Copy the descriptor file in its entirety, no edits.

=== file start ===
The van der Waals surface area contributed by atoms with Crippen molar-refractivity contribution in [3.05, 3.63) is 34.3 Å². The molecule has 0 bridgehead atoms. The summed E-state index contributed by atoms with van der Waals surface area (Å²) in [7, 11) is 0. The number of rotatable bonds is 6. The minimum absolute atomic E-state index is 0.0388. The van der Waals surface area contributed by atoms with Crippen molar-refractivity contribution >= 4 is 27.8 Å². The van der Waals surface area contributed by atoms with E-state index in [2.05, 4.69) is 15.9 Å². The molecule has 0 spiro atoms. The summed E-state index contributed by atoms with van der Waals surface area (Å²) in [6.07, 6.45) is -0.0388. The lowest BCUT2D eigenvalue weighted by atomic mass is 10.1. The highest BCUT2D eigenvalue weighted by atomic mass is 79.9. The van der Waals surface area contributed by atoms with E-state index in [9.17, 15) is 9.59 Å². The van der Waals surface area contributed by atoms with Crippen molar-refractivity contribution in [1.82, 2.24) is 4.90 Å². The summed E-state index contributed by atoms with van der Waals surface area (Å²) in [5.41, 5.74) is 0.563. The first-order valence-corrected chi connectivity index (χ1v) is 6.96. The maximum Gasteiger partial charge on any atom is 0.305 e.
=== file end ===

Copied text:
The van der Waals surface area contributed by atoms with Crippen molar-refractivity contribution in [3.05, 3.63) is 34.3 Å². The molecule has 0 bridgehead atoms. The summed E-state index contributed by atoms with van der Waals surface area (Å²) in [7, 11) is 0. The number of rotatable bonds is 6. The minimum absolute atomic E-state index is 0.0388. The van der Waals surface area contributed by atoms with Crippen molar-refractivity contribution >= 4 is 27.8 Å². The van der Waals surface area contributed by atoms with E-state index in [2.05, 4.69) is 15.9 Å². The molecule has 0 spiro atoms. The summed E-state index contributed by atoms with van der Waals surface area (Å²) in [6.07, 6.45) is -0.0388. The lowest BCUT2D eigenvalue weighted by atomic mass is 10.1. The highest BCUT2D eigenvalue weighted by atomic mass is 79.9. The van der Waals surface area contributed by atoms with E-state index in [9.17, 15) is 9.59 Å². The van der Waals surface area contributed by atoms with Crippen molar-refractivity contribution in [1.82, 2.24) is 4.90 Å². The summed E-state index contributed by atoms with van der Waals surface area (Å²) in [5.41, 5.74) is 0.563. The first-order valence-corrected chi connectivity index (χ1v) is 6.96. The maximum Gasteiger partial charge on any atom is 0.305 e.